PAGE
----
Keane takes the refs' side against 'cons' and 'cheats'

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The Independent Football

Roy Keane yesterday waded into the refereeing debate, emerging as an unlikely ally to Graham Poll and his increasingly besieged profession.

In a volte-face likely to stun Andy D'Urso, the official who was monstered to within an inch of his life by the snarling Manchester United midfielder in one of his many run-ins with the men in charge, the Sunderland manager mounted a compelling defence of the much-maligned arbiters.

Keane insists his days of chasing referees down tunnels are long gone. Instead, his ire is reserved for Premiership players whose sharp practice makes a referee's tough job impossible. Using emotive words like "cheat", and "con", the 35-year-old leaves little doubt as to where his sympathy rests.

"Players are conning each other, there's a lot of sneaky stuff going on and I'm glad I'm not playing. There were lads I played with who went down like they'd been shot, and it drove me crazy. I'd pull my hair out. We all know the players and I wouldn't give them the time of day. I can't get my head round a player who rolls round then he's up 30 seconds later. I'd be embarrassed. It's cheating and if I'd done that my family would disown me. Referees are scrutinised left, right and centre and the players aren't helping them."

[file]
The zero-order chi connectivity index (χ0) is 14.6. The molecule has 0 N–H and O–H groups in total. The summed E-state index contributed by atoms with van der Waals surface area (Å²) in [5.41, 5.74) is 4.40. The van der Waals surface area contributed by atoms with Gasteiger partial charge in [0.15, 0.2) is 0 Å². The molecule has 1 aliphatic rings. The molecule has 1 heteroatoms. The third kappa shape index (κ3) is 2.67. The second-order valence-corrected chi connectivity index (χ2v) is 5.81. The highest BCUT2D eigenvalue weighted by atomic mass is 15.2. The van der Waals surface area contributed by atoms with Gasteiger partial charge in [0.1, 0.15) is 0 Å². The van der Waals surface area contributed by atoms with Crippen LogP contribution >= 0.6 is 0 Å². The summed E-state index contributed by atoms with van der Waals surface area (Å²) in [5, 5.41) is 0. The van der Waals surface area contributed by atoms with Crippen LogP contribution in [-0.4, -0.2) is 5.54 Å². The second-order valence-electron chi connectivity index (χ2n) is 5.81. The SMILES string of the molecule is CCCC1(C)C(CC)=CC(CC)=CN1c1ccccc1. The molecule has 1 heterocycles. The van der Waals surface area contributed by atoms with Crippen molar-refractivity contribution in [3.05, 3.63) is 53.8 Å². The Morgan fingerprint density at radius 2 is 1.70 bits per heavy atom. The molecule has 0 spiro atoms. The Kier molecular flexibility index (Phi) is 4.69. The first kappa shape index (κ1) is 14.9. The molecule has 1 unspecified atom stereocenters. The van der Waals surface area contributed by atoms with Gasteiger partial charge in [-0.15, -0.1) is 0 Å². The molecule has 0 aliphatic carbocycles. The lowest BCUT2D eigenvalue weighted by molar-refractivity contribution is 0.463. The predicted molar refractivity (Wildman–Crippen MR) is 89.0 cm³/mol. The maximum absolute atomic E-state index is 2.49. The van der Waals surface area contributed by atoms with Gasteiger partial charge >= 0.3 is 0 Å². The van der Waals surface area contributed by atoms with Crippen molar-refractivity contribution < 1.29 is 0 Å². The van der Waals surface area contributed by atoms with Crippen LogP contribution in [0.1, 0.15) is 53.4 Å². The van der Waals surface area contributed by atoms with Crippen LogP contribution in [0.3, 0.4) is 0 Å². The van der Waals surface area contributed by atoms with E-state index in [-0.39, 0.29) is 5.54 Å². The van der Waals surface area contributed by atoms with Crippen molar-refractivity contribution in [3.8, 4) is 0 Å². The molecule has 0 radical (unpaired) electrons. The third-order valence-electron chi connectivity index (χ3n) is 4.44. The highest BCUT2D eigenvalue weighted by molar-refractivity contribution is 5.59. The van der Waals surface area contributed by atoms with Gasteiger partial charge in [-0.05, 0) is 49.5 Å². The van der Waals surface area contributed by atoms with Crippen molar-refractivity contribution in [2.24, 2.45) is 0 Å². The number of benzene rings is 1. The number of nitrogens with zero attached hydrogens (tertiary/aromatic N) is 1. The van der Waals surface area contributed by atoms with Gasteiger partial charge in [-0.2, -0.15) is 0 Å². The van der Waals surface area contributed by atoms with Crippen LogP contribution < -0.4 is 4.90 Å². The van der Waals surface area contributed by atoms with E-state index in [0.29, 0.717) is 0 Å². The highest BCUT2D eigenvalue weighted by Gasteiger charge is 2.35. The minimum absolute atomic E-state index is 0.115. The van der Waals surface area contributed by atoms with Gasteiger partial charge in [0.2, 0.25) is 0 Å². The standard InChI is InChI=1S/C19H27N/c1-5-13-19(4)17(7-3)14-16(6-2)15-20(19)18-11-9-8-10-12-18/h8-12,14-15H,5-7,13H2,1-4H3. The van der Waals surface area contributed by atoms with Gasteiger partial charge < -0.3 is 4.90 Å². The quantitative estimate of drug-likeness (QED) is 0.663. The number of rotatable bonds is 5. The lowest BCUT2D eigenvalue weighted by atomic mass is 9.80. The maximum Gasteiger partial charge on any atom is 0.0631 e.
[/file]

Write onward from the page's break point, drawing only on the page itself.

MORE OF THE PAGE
Keane chastised Uriah Rennie for seeking the limelight, believing referees "should be like children, seen and not heard" - except in certain circumstances, where a deviation from the current code of omerta, or silence, would benefit all. "What's wrong with them doing a quick press conference for five minutes after a game?" Keane asked. "Players and managers have to face the music, so why not referees?

"I'm not looking to crucify them, but supporters deserve an explanation for the major decisions. Just look at John Terry's sending-off at Spurs. There are so many allegations, but if Graham Poll comes out afterwards and says, 'That's why I sent him off', that's the end of it."

Keane's revised stance rests uneasily with his vein-popping pursuit of D'Urso, who had the temerity to award Middlesbrough a penalty at Old Trafford. "I wouldn't say I'm embarrassed by that, but it's hard to make excuses. I was 100 per cent wrong," Keane said of the incident seven years ago. "I still think the veins were superimposed by a bit of camera trickery. Mr D'Urso was the middle man in the Wenger and Pardew incident and my heart went out to him, it always seems to be him."

Keane now spends more time contemplating how to butter up than batter down officials. He explained his thinking: "Graham Poll came to United three or four years ago to discuss decision making. He said refs are human beings, pointing out that "if you give them dog's abuse, they've then got to make a decision. I won't go into the conversation, but if you're a touch nicer to them it helps, it's common sense.

"They can be influenced by a nice cup of tea and a sandwich before the game, it's human nature.

"If you're getting looked after and you've a dodgy decision to make, that might sway it. We'll make sure the referee on Saturday gets a nice sandwich before the game." Prawn, by any chance?